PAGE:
Alumnus Finds There’s No Investment Like Education
James E. Rutrough, Jr. (College ’71)
The son of two teachers, James E. Rutrough Jr. grew up in a family that valued education.
“The importance of education was dinner-table conversation every night,” Rutrough said. “Appreciating what my own education did for me took longer.”
Still, with his background, it’s not surprising that his volunteerism and charitable giving have been directed toward educational causes, an extension of the values instilled in Rutrough by his parents, Nelva H. and James E. Rutrough Sr. (Curry ’68).
“Everything I do, whether volunteering or providing financial support, has some tie back to education, one way or another,“says Rutrough. “There’s more leverage in the dollar you give to education because it offers a larger long-term return.”
As an English major at the University, Rutrough remembers classes taught by the late Douglas Day, Clifton Waller Barrett Professor of English and director of the Creative Writing Program, and the late President Emeritus Edgar Shannon. “They stood out in their field and knew their subject,” he said. “They were entertaining and engaging.”
After graduating, a bad knee prevented him from joining the military, so the Radford, Va., native accepted a position with the State Farm Mutual Automobile Insurance Co. Rutrough found State Farm a good fit both for the company’s approach to business and for its approach to philanthropy, which focused on national and international educational initiatives. In particular, the company encouraged Rutrough to become involved with Junior Achievement USA, an organization that educates young people about the business world—involvement that continues to this day.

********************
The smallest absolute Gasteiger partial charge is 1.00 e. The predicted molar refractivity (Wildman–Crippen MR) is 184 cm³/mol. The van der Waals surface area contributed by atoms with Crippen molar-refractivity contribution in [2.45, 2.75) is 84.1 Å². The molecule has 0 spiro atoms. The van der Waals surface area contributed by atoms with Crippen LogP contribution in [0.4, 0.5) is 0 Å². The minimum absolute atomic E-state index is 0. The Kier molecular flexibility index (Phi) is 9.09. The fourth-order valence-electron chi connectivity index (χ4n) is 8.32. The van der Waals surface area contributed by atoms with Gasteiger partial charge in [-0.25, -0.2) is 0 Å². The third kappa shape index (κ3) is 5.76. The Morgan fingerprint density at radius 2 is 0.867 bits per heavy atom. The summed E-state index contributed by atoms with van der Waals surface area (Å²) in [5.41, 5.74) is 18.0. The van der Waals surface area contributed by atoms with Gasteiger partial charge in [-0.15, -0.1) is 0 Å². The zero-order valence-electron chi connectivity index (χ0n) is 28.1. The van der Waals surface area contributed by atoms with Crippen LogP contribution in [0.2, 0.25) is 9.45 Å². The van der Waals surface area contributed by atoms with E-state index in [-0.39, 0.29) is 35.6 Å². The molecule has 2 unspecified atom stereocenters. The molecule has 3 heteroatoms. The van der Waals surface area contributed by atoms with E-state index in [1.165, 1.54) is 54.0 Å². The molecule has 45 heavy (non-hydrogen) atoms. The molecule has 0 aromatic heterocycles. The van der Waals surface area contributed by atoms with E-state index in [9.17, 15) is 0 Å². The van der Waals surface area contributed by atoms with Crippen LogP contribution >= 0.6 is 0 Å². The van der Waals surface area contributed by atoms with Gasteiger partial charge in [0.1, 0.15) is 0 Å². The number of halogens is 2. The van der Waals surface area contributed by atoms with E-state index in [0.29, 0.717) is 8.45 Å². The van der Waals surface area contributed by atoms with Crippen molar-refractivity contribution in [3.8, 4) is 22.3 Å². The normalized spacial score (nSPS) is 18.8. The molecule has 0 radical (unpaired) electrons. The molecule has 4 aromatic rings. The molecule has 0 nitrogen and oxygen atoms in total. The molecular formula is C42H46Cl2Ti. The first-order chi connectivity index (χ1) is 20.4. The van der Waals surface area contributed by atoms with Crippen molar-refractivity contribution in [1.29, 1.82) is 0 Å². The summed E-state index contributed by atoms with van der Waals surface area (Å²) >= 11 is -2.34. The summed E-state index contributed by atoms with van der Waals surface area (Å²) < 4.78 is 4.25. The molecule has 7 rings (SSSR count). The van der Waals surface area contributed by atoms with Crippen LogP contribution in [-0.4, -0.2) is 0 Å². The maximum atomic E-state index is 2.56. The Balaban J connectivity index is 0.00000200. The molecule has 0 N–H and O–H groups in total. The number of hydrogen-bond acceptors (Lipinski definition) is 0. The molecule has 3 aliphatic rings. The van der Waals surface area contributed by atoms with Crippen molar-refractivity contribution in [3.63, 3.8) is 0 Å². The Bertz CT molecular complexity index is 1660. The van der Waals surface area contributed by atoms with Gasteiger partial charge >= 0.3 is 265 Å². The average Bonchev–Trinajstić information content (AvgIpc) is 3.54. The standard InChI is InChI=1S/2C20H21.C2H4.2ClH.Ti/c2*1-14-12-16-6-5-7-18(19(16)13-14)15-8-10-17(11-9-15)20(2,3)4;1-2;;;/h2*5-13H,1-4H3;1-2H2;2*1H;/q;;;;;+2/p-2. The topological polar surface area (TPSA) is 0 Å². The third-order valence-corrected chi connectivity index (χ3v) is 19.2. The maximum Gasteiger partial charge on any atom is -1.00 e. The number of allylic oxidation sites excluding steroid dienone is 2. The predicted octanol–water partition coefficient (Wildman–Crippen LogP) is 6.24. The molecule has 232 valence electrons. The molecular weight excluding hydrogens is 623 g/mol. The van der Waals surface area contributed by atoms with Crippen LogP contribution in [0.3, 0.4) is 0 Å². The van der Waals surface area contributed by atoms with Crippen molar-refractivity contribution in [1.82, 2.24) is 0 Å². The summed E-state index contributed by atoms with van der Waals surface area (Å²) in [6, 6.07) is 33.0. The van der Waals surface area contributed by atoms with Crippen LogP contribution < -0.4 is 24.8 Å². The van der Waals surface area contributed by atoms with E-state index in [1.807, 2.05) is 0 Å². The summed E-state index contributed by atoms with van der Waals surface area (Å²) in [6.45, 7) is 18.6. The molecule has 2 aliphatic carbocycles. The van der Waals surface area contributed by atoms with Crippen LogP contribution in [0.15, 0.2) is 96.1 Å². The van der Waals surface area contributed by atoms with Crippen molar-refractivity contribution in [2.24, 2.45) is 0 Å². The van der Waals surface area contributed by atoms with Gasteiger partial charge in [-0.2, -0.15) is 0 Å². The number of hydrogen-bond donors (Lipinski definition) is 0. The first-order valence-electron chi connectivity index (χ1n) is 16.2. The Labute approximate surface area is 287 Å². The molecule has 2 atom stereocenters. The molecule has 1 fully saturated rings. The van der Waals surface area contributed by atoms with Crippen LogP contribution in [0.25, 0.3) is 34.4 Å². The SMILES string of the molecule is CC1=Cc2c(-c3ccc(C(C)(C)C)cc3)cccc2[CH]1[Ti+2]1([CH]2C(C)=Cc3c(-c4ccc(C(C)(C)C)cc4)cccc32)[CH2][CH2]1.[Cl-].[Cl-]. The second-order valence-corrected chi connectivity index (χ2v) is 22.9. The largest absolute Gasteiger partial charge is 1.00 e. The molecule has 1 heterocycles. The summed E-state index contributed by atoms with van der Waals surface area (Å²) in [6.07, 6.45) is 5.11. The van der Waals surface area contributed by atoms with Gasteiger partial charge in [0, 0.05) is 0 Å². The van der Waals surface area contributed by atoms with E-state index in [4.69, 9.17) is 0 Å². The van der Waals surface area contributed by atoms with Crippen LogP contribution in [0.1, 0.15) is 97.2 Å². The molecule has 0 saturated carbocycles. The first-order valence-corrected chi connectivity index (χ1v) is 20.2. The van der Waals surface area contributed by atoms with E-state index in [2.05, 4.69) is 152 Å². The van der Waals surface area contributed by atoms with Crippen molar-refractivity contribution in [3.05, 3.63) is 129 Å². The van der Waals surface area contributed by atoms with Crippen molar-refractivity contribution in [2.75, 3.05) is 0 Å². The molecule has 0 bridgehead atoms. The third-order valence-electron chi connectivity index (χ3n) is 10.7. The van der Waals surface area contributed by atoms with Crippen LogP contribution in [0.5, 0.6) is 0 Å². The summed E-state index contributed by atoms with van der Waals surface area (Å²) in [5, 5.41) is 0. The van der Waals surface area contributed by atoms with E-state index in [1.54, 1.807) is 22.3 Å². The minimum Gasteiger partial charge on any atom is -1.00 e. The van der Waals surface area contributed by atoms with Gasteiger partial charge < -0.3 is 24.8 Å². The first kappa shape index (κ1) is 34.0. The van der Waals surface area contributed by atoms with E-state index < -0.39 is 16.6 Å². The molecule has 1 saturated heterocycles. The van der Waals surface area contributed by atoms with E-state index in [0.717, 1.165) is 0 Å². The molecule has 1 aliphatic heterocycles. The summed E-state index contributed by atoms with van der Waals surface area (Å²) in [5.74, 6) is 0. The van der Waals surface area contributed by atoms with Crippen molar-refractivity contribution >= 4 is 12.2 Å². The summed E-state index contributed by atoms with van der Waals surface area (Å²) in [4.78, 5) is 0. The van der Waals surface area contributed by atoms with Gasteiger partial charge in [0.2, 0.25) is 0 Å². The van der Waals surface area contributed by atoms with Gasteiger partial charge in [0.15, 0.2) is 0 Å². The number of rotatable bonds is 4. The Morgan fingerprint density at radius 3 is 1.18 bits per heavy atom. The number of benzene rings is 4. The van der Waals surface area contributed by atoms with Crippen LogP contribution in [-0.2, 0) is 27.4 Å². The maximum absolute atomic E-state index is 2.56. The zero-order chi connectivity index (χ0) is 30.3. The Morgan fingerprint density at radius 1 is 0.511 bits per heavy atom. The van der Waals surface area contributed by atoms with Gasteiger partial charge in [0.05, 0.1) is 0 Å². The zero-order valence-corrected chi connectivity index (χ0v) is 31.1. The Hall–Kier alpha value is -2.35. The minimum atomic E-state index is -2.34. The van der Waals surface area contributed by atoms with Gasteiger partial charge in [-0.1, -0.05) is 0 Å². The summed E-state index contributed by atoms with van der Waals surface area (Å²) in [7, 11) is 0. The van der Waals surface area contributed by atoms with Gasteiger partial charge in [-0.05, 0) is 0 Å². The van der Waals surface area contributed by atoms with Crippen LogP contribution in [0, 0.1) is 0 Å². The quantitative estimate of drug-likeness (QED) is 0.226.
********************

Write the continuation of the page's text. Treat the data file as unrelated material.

Rutrough maintained a lifelong connection to U.Va., but increased his level of involvement last year, when he retired to Charlottesville and left Midwestern winters behind, after 40 years with State Farm. He now serves on four U.Va.-affiliated boards and in the spring of 2011 finished funding the James E. Rutrough, Jr., Jefferson Scholarship. The full, four-year scholarship was awarded for the first time last fall to Amir Jalal Tabaian (Engr ’15), a first-year student from Forest, Va.
Rutrough also has named the Virginia Athletics Foundation a beneficiary of his 401(k) retirement plan. With six grandchildren, including a granddaughter who is playing Olympic Development Program soccer, Rutrough believes in the importance of healthy minds in healthy bodies. “Student athletics are an important part of what U.Va. does,” he said.
What is his hope for the University? That it surpasses Mr. Jefferson’s vision of academic excellence, not only for its students but for society as a whole.